AMA: Big Pharma should stop selling drugs Americans don’t need!

In a shocking move, the American Medical Association (AMA) has called for a COMPLETE BAN on direct-to-consumer advertising for prescription drugs and implantable medical devices. AMA, the largest group of physicians and medical students in the U.S., says that Big Pharma’s incessant TV advertising leads to rising medical costs for patients and results in inappropriate treatment, reported the San Francisco Gate.[1]

The United States and New Zealand are the only countries that allow direct-to-consumer drug advertising.

The medical group voiced their demand earlier this week following a vote in Atlanta during a policymaking meeting aimed at making prescription drugs more affordable to those who need them.

Americans spending more money on drugs, only to become sicker and sicker

“Today’s vote in support of an advertising ban reflects concerns among physicians about the negative impact of commercially driven promotions and the role that marketing costs play in fueling escalating drug prices,” said AMA board member Dr. Patrice Harris.

The AMA hopes their policy change will influence pharma to limit or do away with consumer drug advertising, as the Food and Drug Administration and Congress are the only entities with the power to ban it altogether.

Intent on maintaining or increasing their profit margins, Big Pharma insists their ads help patients make better decisions about which drugs to take. But the truth is, their interest isn’t public health, but profit. Pharma companies routinely advertise off-label uses for drugs not because their safety is approved, but because they want to make money.

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AMA joins list of medical groups calling for ban on pharma TV ads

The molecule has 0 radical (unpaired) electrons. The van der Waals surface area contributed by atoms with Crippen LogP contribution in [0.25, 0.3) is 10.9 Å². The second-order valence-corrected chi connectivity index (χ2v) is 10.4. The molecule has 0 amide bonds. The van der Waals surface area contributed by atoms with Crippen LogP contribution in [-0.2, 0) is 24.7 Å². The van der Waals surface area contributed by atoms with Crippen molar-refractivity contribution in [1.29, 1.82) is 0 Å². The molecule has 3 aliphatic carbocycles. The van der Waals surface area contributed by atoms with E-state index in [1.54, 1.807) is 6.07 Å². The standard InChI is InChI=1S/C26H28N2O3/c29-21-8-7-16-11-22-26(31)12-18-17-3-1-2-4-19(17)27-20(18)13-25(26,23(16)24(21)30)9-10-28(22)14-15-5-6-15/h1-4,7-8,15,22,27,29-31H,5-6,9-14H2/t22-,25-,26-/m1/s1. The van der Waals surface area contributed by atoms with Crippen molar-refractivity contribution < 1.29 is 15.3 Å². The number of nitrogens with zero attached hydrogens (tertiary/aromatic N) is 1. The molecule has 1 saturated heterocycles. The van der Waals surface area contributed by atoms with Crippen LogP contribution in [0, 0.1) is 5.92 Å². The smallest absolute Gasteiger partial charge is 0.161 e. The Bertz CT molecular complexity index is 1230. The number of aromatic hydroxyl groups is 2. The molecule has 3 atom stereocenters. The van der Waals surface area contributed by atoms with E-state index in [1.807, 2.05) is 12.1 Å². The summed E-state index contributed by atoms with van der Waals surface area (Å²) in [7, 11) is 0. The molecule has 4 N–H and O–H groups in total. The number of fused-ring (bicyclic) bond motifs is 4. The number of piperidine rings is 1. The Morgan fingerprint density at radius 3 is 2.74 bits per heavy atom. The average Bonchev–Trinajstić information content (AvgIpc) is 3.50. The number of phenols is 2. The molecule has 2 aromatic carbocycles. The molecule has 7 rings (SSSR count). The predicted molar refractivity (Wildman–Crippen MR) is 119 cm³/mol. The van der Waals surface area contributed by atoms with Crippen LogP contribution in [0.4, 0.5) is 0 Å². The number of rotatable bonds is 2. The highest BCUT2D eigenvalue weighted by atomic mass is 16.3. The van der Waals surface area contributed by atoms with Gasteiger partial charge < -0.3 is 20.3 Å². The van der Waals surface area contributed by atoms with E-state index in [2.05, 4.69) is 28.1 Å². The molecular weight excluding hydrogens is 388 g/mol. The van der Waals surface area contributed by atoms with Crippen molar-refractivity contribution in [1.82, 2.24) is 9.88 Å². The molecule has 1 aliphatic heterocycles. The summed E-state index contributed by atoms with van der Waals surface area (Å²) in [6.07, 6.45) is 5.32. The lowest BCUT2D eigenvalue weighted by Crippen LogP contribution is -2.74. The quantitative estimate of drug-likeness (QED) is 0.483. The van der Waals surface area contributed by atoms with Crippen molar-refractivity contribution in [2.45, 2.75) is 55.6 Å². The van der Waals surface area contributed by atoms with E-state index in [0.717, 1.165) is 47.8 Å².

The majority of pharmaceutical companies’ spending is largely allocated towards advertising, instead of research and development. For example, Anglo-Swedish pharmaceutical company AstraZeneca spent about a billion dollars promoting a statin it released in 2003, according to Jack Law, author of Big Pharma: Exposing the Global Healthcare Agenda.[2]

To learn how much funding your doctors have received from Big Pharma, visit Dollars for Docs and search for their name and the state where they practice.

Big Pharma spent $4.5 billion on consumer advertising last year, a 30 percent increase from 2012, reports SF Gate, highlighting just how powerful and rich the pharmaceutical industry is. The industry’s total earnings for 2014 are estimated to be around $1 trillion, Law reports.

The World Health Organization, the National Center for Health Research and other groups have also called for bans on direct-to-consumer advertising for pharma drugs and devices, which also tend to pressure doctors to prescribe drugs patients often ask for. This encourages doctors to dole out drugs to patients they normally wouldn’t have, slowly eroding imperative discretion by physicians.

Drug companies spent $3.2 billion on TV ads last year

Following the AMA’s newly adopted policy, the group plans to kick-start a campaign lobbying for more “drug affordability by demanding choice and competition in the pharmaceutical industry.”

SF Gate reports:

“The association said it was responding to ‘deepened concerns’ that anti-competitive behavior in a consolidated pharmaceutical marketplace has the potential to increase drug prices. The group said it would monitor pharmaceutical mergers and acquisitions, as well as the impact of such actions on drug prices.

“According to Nielsen, drug makers spent nearly $20 billion over the past five years to advertise drugs to consumers. The biggest share of the ad money last year was spent on television ($3.2 billion), followed by magazines ($1.2 billion), newspapers ($127 million), radio ($26 million) and billboards ($4 million).

“Of the top 10 advertised drugs, two are for erectile dysfunction (Cialis and Viagra), three are for arthritis (Xeljanz, Humira and Celebrex), two are for mental health issues (Latuda and Abilify), and one each is for stroke prevention (Eliquis), fibromyalgia (Lyrica) and diabetes (also Lyrica).”





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